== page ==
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Interferon-beta and disability progression in relapsing-remitting multiple sclerosis

Clinical Neurology and Neurosurgery, pages S65 - S69

Abstract

Objective

To assess the impact of interferon (IFN)-beta treatment on the progression of unremitting disability in IFN-beta treated and untreated relapsing-remitting (RR) patients with multiple sclerosis (MS) using prospective cohort study.

Methods

A cohort of 419 RRMS (236 IFN-beta-treated and 183 untreated) patients was followed for up to 7 years. Cox proportional hazards regression models adjusted for the number of relapses in the last year before first visit was used to assess the differences between the two groups for the three end points: secondary progression (SP), and sustained Expanded Disability Status Scale (EDSS) score 4 and 6. Time from disease onset was used as survival time variable.

Results

The IFN-beta-treated group showed a highly significant reduction (hazard ratio [HR], 0.34, 95% confidence interval [CI] 0.19–0.61, p < 0.001) in the risk of SP when compared with untreated patients. There were significant differences in favor of the IFN-beta-treated group for the end point EDSS score of 4 (HR = 0.45, 95%CI 0.28–0.73, p = 0.001) and EDSS score of 6 (HR = 0.34, 95%CI 0.16–0.75, p = 0.007).

Conclusion

This observational study further supports the notion that IFN-beta could have potential beneficial effect on disease progression in RRMS.

Keywords: Disease progression, Interferon-beta, Multiple sclerosis, Observational study, Prognosis.

1. Introduction

Multiple sclerosis (MS) is a chronic neurological disease which affects approximately 2.5 million people around the world [1] . The natural history of MS is characterized by a marked variation when it comes to the gradual development of disability [2] . Up to 85% of patients present with a relapsing form of MS, and studies suggest that 2–3% of patients per year convert to secondary progressive (SP) phase of the disease [3] and [4].

In 1993 IFN-beta 1b (Betaseron in the US, Betaferon in Europe) was the first disease modifying therapy (DMT) to be approved for the treatment of relapsing-remitting (RR) MS, and additional IFN-beta preparations have since become available for clinical use: IFN-beta 1a for intramuscular (im) or subcutaneous (sc) use (Avonex and Rebif, respectively) [5] . Up to now, several randomized clinical trials (RCTs) which have been considered as the gold standard for assessment of drug efficacy, have shown that INF-beta reduced relapse frequency, relapse-related progression of disability, and new inflammatory lesions as demonstrated by magnetic resonance imaging [6] . However, RCTs which last only 2–3 years, and their continuous extensions up to 5 years, are primarily focused on short-term outcomes [7], [8], [9], [10], and [11]. Evidence from RCTs and extension open-label IFN-beta studies for preventing or delaying long-term neurologic disability is less consistent and incomplete [12] and [13]. In contrast to RCTs, observational studies, which can be used for long-term outcomes, are affected by considerable biases. However, well-designed observational studies are currently recognized as a design which could provide significant information on the long-term impact of IFN-beta [14], [15], and [16].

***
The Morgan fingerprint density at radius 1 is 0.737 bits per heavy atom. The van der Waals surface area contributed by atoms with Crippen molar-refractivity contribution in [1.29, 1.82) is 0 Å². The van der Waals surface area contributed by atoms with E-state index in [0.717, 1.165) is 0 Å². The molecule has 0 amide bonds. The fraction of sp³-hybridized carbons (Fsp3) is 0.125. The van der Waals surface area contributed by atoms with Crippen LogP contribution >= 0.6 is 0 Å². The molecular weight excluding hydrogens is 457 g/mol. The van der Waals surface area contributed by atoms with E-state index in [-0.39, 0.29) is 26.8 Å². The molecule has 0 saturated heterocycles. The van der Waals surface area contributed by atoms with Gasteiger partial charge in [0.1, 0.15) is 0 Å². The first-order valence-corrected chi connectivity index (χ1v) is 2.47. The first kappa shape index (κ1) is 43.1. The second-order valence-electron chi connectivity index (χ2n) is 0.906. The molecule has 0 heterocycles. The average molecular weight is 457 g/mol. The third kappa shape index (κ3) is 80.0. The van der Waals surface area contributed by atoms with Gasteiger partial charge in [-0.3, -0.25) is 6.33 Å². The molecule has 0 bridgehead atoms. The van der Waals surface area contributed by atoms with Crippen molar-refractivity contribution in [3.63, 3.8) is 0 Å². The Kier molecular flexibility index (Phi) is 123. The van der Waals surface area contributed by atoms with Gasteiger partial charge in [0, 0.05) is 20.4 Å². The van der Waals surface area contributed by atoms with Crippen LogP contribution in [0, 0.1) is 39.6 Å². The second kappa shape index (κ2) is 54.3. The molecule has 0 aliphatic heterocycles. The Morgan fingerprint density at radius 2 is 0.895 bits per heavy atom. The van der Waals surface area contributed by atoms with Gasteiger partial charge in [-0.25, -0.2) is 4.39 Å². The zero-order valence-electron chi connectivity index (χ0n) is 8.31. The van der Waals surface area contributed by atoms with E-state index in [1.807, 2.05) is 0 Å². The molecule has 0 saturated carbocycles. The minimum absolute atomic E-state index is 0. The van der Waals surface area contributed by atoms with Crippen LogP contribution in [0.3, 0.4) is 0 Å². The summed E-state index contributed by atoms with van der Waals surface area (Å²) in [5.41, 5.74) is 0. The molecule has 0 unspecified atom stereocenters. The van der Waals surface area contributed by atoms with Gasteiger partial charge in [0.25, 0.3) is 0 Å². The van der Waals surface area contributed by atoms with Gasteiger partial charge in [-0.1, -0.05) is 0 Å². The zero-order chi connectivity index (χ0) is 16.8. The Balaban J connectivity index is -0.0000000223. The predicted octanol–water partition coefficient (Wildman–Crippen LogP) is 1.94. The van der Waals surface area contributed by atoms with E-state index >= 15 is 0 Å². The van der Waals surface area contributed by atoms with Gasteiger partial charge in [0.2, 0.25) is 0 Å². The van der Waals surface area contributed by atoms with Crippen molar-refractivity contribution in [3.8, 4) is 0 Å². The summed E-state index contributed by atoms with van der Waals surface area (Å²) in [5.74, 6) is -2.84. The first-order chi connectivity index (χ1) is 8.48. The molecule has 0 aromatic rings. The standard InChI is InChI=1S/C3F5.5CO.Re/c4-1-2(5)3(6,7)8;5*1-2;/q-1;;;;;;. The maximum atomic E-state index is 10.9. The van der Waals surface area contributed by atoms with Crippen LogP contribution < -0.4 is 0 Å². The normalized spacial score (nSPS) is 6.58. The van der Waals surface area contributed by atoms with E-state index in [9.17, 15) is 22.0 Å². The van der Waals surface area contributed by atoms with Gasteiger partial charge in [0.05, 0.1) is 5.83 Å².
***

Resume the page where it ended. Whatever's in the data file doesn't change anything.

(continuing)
In this study, we conducted a 7-year survival analysis on a cohort of IFN beta treated and untreated RRMS patients, in order to assess the impact of treatment on the progression of unremitting disability, under “real world” conditions.

2. Materials and methods

Cohort of the RRMS patients was recruited consecutively from January 2004 at the MS Center of the Clinic of Neurology, Clinical Center of Serbia, Belgrade. MS-related clinical data were obtained from hospital database. A diagnosis of MS was established according to the McDonald criteria [17] . The date of the first visit corresponded to the date of the first IFN-beta administration for the IFN-beta-treated patients. For untreated patients, the date of the first admission to the MS center was used as the date of the first visit. In our prospective cohort study, median follow-up time was 6.0 years in both groups.

The IFN-beta-treated cohort comprised patients who were exposed to IFN-beta therapy for up to 7 years.

In January 2004, the Serbian Health Insurance Fund began to consider reimbursement of IFN-beta (IFN-beta 1a, 44 mcg, Rebif, and IFN-beta 1b, 250 mcg, Betaferon) for the treatment of RRMS patients in our country, and during the whole study follow-up period (January 2004–December 2010), only these two preparations of IFN-beta were available for therapy: IFN-beta-1b (250 mcg, subcutaneously, every other day) and IFN-beta-1a (44 mcg, subcutaneously, three times weekly).